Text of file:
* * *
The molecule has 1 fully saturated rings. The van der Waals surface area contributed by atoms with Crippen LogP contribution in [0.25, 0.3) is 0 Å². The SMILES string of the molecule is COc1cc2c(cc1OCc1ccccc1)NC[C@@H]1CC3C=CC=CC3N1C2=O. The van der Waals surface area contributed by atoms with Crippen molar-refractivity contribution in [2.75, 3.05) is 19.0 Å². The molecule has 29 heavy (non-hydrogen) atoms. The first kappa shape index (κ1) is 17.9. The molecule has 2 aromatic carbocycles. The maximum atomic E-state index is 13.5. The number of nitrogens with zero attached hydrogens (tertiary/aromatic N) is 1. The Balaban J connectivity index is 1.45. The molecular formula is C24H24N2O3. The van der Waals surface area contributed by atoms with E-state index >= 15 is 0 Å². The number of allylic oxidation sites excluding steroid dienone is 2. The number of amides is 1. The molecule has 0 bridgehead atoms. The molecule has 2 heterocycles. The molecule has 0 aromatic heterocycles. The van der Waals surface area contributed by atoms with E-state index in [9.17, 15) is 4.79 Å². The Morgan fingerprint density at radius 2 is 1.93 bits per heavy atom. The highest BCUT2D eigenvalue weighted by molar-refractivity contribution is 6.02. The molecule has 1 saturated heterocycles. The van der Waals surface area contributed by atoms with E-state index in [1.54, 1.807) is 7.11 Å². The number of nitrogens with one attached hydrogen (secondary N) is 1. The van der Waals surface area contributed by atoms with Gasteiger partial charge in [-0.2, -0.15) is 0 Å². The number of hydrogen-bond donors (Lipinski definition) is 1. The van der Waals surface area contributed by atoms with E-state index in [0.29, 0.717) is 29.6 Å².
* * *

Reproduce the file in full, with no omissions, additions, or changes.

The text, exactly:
The molecule has 1 fully saturated rings. The van der Waals surface area contributed by atoms with Crippen LogP contribution in [0.25, 0.3) is 0 Å². The SMILES string of the molecule is COc1cc2c(cc1OCc1ccccc1)NC[C@@H]1CC3C=CC=CC3N1C2=O. The van der Waals surface area contributed by atoms with Crippen molar-refractivity contribution in [2.75, 3.05) is 19.0 Å². The molecule has 29 heavy (non-hydrogen) atoms. The first kappa shape index (κ1) is 17.9. The molecule has 2 aromatic carbocycles. The maximum atomic E-state index is 13.5. The number of nitrogens with zero attached hydrogens (tertiary/aromatic N) is 1. The Balaban J connectivity index is 1.45. The molecular formula is C24H24N2O3. The van der Waals surface area contributed by atoms with E-state index >= 15 is 0 Å². The number of allylic oxidation sites excluding steroid dienone is 2. The number of amides is 1. The molecule has 0 bridgehead atoms. The molecule has 2 heterocycles. The molecule has 0 aromatic heterocycles. The van der Waals surface area contributed by atoms with E-state index in [9.17, 15) is 4.79 Å². The Morgan fingerprint density at radius 2 is 1.93 bits per heavy atom. The highest BCUT2D eigenvalue weighted by molar-refractivity contribution is 6.02. The molecule has 1 saturated heterocycles. The van der Waals surface area contributed by atoms with E-state index in [1.54, 1.807) is 7.11 Å². The number of nitrogens with one attached hydrogen (secondary N) is 1. The van der Waals surface area contributed by atoms with Gasteiger partial charge in [-0.2, -0.15) is 0 Å². The number of hydrogen-bond donors (Lipinski definition) is 1. The van der Waals surface area contributed by atoms with E-state index in [0.29, 0.717) is 29.6 Å².